When an Employer or Insurance Carrier Acts in Bad Faith or Lacks Due Diligence


The Indiana Worker’s Compensation Act gives the Worker’s Compensation Board the authority to determine if an employer or the employer’s worker’s compensation carrier acted in bad faith or lacked due diligence in handling an injured worker’s claim. These terms simply refer to the responsibility of employers and worker’s compensation insurance carriers to handle claims with persistence, attentiveness, and in good trust.

If an employer or their insurance carrier is found to have acted in bad faith or lacked due diligence, the Board can impose fines which are to be paid to the injured employee between the amount of $500 and $20,000. Additionally, attorney fees may be awarded by the Board in these cases of up to 33 1/3% of the amount awarded to the injured worker.

How do I cover my loss of income if my worker’s compensation claim is denied?


If your claim is denied, you will not receive lost wages from worker’s compensation for time off work, even if your personal doctor has ordered you off work, unless you are successful later on in winning your contested claim.

Get an Off Work Slip

In order to prove you are entitled to lost wages, you will need to make sure that you obtain an off work slip for each of the days that your doctor orders you off work as a result of your work injury. This is especially important to do if you treat with different doctors each time you receive treatment particularly at facilities such as a veteran’s hospital or a public hospital.

Use Your Paid Time Off

Further, in order to not jeopardize your job, you should consider using paid vacation time, sick days, or personal days when you need to be off for the work injury, or you can file for short-term/long-term disability benefits if this is offered by your employer. You can also request up to 12 weeks of unpaid time off through The Family and Medical Leave Act (FMLA) if both you and your employer qualify for FMLA. Please note that if you use FMLA and do not return to your job at the end of 12 weeks, you may be fired.

How can I receive the form that lets me get an Independent Medical Examination (IME)?


If you have not received a form that lets you get an independent medical examination (IME), but you have been released from the worker’s compensation doctor, then you can contact the worker’s compensation insurance carrier and ask about it.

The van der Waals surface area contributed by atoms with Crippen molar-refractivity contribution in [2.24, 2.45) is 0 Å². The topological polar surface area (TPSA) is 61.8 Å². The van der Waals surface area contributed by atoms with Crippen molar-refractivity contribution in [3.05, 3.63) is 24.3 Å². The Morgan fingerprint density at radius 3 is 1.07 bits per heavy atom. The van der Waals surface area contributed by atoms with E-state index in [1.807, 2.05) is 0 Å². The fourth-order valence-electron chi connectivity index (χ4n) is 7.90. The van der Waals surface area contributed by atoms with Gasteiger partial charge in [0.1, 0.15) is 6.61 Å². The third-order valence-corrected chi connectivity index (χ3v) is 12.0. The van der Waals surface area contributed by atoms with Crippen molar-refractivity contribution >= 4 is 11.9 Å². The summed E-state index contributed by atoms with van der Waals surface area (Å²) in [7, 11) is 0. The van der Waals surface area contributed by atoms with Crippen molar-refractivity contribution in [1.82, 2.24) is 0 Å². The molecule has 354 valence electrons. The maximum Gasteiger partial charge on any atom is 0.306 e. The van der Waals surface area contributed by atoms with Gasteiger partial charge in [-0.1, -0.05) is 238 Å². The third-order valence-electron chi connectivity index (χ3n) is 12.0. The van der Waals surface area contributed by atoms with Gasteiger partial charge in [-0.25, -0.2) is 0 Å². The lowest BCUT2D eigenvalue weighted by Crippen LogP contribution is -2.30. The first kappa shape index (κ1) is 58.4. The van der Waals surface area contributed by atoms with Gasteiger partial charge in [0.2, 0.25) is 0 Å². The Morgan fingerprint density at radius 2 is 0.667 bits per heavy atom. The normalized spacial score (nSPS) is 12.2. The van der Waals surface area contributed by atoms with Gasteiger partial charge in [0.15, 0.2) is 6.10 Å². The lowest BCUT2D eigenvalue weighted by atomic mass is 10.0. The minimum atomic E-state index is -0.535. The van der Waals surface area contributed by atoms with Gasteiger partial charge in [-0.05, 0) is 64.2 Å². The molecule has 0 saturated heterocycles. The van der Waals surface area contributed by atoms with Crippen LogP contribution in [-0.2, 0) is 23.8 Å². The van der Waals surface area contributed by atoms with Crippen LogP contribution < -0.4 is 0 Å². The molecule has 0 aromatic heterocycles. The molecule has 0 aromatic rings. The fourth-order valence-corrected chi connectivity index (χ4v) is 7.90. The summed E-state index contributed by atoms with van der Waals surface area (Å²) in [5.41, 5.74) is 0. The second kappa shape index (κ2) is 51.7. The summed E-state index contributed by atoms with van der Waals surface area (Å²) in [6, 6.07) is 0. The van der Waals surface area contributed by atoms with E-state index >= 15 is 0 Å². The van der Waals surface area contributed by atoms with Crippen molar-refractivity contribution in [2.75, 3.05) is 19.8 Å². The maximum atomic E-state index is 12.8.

If you find out that you are not eligible for an independent medical examination (IME) through the Board, then you can seek one at your own expense and try to use your doctor’s report as leverage to get your benefits reinstated. Obviously, this would only happen if the doctor’s report is favorable to you.

If you do seek an IME, make sure you select a doctor with an excellent reputation or the Board may discount your doctor’s opinion.

Current Notice from the Indiana Worker’s Compensation Board


Notice: The following is a brief clarification regarding permanent partial impairment (PPI) ratings to the shoulder and hip.  Please note that when injuries are specific to either of those body parts, because both are part of the torso, the impairment rating should be made to the body as a whole.  This explanation is intended to provide clarity and direction to all involved parties, particularly physicians, who make the actual assessments on which we all rely.  Please contact Kathy Haynes for assistance with the calculation of ratings.

Notice: The 2012 Self-Insurance application and guidelines are now available.  Please click here for more information and to download these forms.

Notice: Effective May 21, 2012, the Worker’s Compensation Board ofIndiana will require that all filings be made on the most recent State form.  These forms are available on our website and notice will be given via e-mail to our newsletter subscribers when a form has been amended.  Filings made on outdated forms will be rejected and may subject the filer to penalties related to tardiness.

[via WCB]